'Tyranny of Tolerance' author stirs controversy

Ann Knef Jan. 3, 2007, 4:25am

Judge Robert Dierker appeared on Fox News "O'Reilly Factor" Tuesday.

St. Louis Circuit Judge Robert Dierker infuriated critics and inspired supporters when his controversial new book "Tyranny of Tolerance" was released last week.

Dierker's warning of "liberal totalitarianism" permeating the nation's judiciary catapulted him into the national news light, and prompted calls for his ouster.

In 'Tyranny's' first chapter, Dierker writes:

"I have taken an oath to support the Constitution of the United States. I cannot in good conscience sit idly by and watch the destruction of that Constitution by a judiciary that is no longer independent. Despite a tradition of silence by judges on such topics, I can no longer keep quiet about what I, as an insider, have seen happening in, and to, our courts. I may be accused of unethical conduct and threatened with professional discipline, as I was in the past. If that is a risk I must take, so be it. Others before me have taken much greater risks in defense of republican government."

Dierker wrote the book after he encountered an unpleasant, "very direct run-in with the tyrants of tolerance," which he describes as "femifascists."

If Social Security is the "third rail" of American politics, then sex is the third rail of American law. Anyone who touches it, except in the manner approved by the tyrants of tolerance, is fried. In this realm, the tyranny of tolerance is best described as rule by the radical feminist cadre of liberalism. Like the rest of the illiberal liberals, femifascists display single-minded devotion to imposing their tyranny on the American people-and will viciously punish those who resist.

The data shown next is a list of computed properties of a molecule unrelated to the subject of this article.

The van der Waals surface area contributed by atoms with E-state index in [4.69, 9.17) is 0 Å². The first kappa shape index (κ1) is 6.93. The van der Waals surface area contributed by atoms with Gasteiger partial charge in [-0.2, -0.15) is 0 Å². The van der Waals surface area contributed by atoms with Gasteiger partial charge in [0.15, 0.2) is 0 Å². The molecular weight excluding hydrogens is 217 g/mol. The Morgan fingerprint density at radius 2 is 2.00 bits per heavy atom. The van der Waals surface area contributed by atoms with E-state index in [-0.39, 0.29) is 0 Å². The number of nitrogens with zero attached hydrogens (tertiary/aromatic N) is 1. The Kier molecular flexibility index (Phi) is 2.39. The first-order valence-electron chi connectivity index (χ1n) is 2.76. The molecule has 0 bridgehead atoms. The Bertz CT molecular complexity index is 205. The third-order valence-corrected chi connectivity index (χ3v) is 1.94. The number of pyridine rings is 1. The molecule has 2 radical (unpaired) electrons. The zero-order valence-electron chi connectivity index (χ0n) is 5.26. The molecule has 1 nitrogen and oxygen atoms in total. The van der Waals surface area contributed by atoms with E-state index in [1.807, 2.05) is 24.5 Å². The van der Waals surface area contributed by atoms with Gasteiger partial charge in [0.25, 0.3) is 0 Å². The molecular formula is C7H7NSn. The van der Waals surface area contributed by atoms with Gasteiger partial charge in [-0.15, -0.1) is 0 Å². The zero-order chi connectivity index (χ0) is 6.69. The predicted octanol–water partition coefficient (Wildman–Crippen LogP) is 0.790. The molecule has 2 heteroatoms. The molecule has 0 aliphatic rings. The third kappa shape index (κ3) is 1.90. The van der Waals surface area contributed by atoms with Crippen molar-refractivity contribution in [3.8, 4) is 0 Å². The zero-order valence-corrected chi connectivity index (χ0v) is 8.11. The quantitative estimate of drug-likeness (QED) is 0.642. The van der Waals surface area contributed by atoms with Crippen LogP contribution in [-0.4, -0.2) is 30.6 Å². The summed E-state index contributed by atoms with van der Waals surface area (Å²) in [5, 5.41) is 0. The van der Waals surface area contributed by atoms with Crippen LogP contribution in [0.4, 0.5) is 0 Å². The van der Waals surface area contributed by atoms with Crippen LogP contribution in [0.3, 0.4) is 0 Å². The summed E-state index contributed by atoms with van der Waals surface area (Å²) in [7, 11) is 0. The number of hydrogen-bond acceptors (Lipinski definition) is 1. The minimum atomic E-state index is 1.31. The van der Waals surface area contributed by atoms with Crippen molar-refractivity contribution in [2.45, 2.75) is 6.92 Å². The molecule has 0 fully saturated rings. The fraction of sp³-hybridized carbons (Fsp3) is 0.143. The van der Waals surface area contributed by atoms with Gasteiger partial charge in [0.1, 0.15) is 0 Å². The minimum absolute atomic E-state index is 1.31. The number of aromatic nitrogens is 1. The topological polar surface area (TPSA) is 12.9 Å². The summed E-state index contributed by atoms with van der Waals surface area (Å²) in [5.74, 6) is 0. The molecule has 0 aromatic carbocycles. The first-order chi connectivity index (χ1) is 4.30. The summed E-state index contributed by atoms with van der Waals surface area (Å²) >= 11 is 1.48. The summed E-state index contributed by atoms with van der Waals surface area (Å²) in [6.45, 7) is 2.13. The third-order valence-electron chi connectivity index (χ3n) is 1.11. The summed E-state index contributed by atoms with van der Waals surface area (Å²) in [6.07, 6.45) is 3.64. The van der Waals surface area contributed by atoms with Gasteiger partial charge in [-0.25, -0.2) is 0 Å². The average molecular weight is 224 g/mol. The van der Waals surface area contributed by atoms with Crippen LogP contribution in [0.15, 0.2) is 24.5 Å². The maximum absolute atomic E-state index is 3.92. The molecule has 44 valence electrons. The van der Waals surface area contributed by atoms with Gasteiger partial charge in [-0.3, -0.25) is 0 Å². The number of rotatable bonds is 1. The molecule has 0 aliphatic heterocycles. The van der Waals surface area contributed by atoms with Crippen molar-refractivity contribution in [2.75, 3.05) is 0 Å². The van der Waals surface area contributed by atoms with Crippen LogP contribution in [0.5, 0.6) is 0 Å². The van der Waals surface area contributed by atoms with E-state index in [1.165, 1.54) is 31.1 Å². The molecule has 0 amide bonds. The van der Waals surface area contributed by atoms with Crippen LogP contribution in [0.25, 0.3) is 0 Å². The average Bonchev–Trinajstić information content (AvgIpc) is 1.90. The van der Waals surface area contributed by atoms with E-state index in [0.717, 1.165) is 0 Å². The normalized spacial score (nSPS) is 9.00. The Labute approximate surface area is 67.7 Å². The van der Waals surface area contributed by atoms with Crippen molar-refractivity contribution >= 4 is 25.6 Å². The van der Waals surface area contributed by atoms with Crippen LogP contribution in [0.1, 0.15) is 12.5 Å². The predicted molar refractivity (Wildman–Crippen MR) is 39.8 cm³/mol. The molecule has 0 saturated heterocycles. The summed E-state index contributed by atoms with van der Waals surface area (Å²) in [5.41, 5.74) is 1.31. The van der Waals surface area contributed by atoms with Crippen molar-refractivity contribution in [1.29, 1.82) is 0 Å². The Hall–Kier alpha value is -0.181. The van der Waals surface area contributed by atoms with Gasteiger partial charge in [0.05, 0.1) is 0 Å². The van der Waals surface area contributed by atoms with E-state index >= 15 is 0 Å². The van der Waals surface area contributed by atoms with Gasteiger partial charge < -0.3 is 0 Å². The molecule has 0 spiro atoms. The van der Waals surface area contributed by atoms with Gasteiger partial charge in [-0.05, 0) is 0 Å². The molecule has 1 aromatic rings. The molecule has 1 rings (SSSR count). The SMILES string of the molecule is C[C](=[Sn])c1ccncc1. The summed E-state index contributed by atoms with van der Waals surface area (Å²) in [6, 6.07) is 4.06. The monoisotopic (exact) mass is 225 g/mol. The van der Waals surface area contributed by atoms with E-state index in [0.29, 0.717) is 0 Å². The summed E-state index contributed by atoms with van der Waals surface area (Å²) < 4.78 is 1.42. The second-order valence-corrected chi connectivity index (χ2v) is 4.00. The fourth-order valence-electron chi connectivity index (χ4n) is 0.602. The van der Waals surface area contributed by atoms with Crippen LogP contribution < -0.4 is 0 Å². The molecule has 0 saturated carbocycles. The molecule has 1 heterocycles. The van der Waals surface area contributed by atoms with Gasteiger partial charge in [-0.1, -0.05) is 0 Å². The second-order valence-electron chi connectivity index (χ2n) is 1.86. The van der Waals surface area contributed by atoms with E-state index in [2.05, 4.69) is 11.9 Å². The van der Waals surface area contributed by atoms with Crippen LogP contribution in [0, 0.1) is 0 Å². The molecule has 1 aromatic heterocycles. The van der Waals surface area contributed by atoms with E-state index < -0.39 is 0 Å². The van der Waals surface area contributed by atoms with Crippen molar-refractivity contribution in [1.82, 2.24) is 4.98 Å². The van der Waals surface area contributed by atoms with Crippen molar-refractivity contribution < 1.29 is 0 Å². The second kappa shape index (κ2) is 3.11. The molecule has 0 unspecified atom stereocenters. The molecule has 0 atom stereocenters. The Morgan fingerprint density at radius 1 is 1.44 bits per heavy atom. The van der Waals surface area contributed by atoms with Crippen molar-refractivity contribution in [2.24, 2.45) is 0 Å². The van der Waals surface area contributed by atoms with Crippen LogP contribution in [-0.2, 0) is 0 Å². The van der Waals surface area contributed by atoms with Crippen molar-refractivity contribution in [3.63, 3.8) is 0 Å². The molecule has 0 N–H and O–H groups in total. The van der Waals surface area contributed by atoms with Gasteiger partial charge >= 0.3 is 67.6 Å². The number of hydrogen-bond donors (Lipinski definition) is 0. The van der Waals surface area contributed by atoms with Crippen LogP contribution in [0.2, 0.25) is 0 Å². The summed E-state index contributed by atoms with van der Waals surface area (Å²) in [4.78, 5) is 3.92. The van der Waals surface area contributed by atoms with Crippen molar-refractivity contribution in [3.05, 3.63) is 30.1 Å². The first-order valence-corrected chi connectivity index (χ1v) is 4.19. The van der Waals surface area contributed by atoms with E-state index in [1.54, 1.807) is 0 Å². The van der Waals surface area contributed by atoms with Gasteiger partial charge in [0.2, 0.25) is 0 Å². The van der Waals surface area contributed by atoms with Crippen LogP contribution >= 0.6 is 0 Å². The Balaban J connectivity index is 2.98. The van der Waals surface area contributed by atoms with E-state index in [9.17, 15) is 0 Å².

An outspoken critic of Dierker's thesis called his book "disturbing."

"I frankly think that it is a shame that this very smart man has lowered himself to name-calling," said Lynn Ricci, president of the Women Lawyers' Association of Greater St. Louis, the Associated Press reported.

"It appears that he's cloaking his own personal preferences against women in alleged legal research and a partial examination of the law," she added.

In the book Dierker explains his experience with "femifascists" that resulted in a judicial complaint filed against him.

In 1998, he ruled against a woman bringing a sexual harassment case against her employer. He dismissed the case stating her claim was not defensible on the basis of "emotional distress," however provided guidelines on how she could construct a case on proper legal grounds.

In his dismissing her complaint, Dierker denounced "sexual harassment police" who "seem oblivious to the First Amendment as they eagerly enlist the courts as censors of words and literature in the workplace."

"More specifically, I noted that it seems clear to everyone 'except for the denizens of the cloud cuckooland of radical feminism' that no court had ever held a sexual advance to be actionable in and of itself. Although I did not expect liberals to applaud my opinion, and I probably expected a certain amount of controversy, I was comfortable with the complete freedom judges have had historically to say what they thought about the law. When writing opinions, especially on issues where precedent is unclear or conflicting, judges have a unique opportunity to criticize the parties' theories and to explain or instruct the public concerning the state of the law."